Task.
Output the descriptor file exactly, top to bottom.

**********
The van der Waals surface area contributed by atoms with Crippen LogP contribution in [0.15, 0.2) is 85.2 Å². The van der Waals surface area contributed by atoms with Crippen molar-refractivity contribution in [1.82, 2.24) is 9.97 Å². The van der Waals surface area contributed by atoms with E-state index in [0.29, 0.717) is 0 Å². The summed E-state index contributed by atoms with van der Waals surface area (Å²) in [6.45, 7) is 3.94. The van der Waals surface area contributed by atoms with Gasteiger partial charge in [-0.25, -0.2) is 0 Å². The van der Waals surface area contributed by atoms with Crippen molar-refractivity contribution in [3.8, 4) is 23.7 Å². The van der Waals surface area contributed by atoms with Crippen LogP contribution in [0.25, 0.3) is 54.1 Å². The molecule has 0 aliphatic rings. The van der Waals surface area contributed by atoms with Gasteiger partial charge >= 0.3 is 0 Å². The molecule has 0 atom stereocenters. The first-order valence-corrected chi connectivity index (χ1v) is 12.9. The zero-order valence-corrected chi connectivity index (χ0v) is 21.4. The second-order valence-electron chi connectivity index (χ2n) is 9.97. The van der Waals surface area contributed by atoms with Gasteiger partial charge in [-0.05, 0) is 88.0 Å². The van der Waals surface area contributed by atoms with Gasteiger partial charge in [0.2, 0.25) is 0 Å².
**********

The van der Waals surface area contributed by atoms with Crippen LogP contribution in [0.15, 0.2) is 85.2 Å². The van der Waals surface area contributed by atoms with Crippen molar-refractivity contribution in [1.82, 2.24) is 9.97 Å². The van der Waals surface area contributed by atoms with E-state index in [0.29, 0.717) is 0 Å². The summed E-state index contributed by atoms with van der Waals surface area (Å²) in [6.45, 7) is 3.94. The van der Waals surface area contributed by atoms with Gasteiger partial charge in [-0.25, -0.2) is 0 Å². The van der Waals surface area contributed by atoms with Crippen molar-refractivity contribution in [3.8, 4) is 23.7 Å². The van der Waals surface area contributed by atoms with Crippen LogP contribution in [0.25, 0.3) is 54.1 Å². The molecule has 0 aliphatic rings. The van der Waals surface area contributed by atoms with Gasteiger partial charge >= 0.3 is 0 Å². The molecule has 0 atom stereocenters. The first-order valence-corrected chi connectivity index (χ1v) is 12.9. The zero-order valence-corrected chi connectivity index (χ0v) is 21.4. The second-order valence-electron chi connectivity index (χ2n) is 9.97. The van der Waals surface area contributed by atoms with Gasteiger partial charge in [-0.05, 0) is 88.0 Å². The van der Waals surface area contributed by atoms with Gasteiger partial charge in [0.2, 0.25) is 0 Å².